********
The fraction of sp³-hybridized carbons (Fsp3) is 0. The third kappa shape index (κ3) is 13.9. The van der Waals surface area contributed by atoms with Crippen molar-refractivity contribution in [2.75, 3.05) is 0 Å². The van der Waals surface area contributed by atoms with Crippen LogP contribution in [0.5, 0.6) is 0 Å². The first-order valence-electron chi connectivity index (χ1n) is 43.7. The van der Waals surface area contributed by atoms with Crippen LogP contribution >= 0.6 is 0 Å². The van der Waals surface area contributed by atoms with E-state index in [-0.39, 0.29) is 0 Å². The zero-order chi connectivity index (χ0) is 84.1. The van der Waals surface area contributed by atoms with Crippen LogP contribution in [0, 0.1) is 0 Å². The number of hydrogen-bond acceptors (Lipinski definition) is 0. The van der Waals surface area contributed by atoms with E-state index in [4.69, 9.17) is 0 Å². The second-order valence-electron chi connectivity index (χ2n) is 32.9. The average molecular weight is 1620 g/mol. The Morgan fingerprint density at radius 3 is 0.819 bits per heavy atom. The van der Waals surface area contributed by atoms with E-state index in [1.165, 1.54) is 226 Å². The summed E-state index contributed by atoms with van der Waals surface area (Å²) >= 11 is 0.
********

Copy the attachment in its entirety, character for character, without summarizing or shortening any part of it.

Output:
The fraction of sp³-hybridized carbons (Fsp3) is 0. The third kappa shape index (κ3) is 13.9. The van der Waals surface area contributed by atoms with Crippen molar-refractivity contribution in [2.75, 3.05) is 0 Å². The van der Waals surface area contributed by atoms with Crippen LogP contribution in [0.5, 0.6) is 0 Å². The first-order valence-electron chi connectivity index (χ1n) is 43.7. The van der Waals surface area contributed by atoms with Crippen LogP contribution >= 0.6 is 0 Å². The van der Waals surface area contributed by atoms with E-state index in [-0.39, 0.29) is 0 Å². The zero-order chi connectivity index (χ0) is 84.1. The van der Waals surface area contributed by atoms with Crippen LogP contribution in [0, 0.1) is 0 Å². The number of hydrogen-bond acceptors (Lipinski definition) is 0. The van der Waals surface area contributed by atoms with E-state index in [4.69, 9.17) is 0 Å². The second-order valence-electron chi connectivity index (χ2n) is 32.9. The average molecular weight is 1620 g/mol. The Morgan fingerprint density at radius 3 is 0.819 bits per heavy atom. The van der Waals surface area contributed by atoms with E-state index in [1.165, 1.54) is 226 Å². The summed E-state index contributed by atoms with van der Waals surface area (Å²) >= 11 is 0.